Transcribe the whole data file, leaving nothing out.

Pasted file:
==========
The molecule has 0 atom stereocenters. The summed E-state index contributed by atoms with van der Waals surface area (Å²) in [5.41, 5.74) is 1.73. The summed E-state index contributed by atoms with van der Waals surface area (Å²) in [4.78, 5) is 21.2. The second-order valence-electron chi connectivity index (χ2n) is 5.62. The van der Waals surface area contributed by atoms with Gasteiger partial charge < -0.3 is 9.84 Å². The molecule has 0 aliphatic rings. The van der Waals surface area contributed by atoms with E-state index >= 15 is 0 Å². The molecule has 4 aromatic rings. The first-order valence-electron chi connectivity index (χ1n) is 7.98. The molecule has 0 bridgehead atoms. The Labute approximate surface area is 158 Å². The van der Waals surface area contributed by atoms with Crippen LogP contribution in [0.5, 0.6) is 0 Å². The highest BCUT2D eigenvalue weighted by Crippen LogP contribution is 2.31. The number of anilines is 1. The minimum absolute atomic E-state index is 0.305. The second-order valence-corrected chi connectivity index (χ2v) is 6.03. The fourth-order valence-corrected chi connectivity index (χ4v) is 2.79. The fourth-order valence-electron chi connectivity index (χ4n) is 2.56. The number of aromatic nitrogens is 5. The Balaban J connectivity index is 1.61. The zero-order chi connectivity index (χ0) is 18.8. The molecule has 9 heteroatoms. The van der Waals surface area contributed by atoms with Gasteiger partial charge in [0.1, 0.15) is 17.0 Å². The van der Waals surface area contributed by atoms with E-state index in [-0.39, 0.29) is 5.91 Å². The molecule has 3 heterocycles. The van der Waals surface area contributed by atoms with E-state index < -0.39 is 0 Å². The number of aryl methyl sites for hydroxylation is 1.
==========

The molecule has 0 atom stereocenters. The summed E-state index contributed by atoms with van der Waals surface area (Å²) in [5.41, 5.74) is 1.73. The summed E-state index contributed by atoms with van der Waals surface area (Å²) in [4.78, 5) is 21.2. The second-order valence-electron chi connectivity index (χ2n) is 5.62. The van der Waals surface area contributed by atoms with Gasteiger partial charge < -0.3 is 9.84 Å². The molecule has 0 aliphatic rings. The van der Waals surface area contributed by atoms with E-state index >= 15 is 0 Å². The molecule has 4 aromatic rings. The first-order valence-electron chi connectivity index (χ1n) is 7.98. The molecule has 0 bridgehead atoms. The Labute approximate surface area is 158 Å². The van der Waals surface area contributed by atoms with Crippen LogP contribution in [0.5, 0.6) is 0 Å². The highest BCUT2D eigenvalue weighted by Crippen LogP contribution is 2.31. The number of anilines is 1. The minimum absolute atomic E-state index is 0.305. The second-order valence-corrected chi connectivity index (χ2v) is 6.03. The fourth-order valence-corrected chi connectivity index (χ4v) is 2.79. The fourth-order valence-electron chi connectivity index (χ4n) is 2.56. The number of aromatic nitrogens is 5. The Balaban J connectivity index is 1.61. The zero-order chi connectivity index (χ0) is 18.8. The molecule has 9 heteroatoms. The van der Waals surface area contributed by atoms with Gasteiger partial charge in [0.1, 0.15) is 17.0 Å². The van der Waals surface area contributed by atoms with E-state index in [-0.39, 0.29) is 5.91 Å². The molecule has 3 heterocycles. The van der Waals surface area contributed by atoms with E-state index < -0.39 is 0 Å². The number of aryl methyl sites for hydroxylation is 1.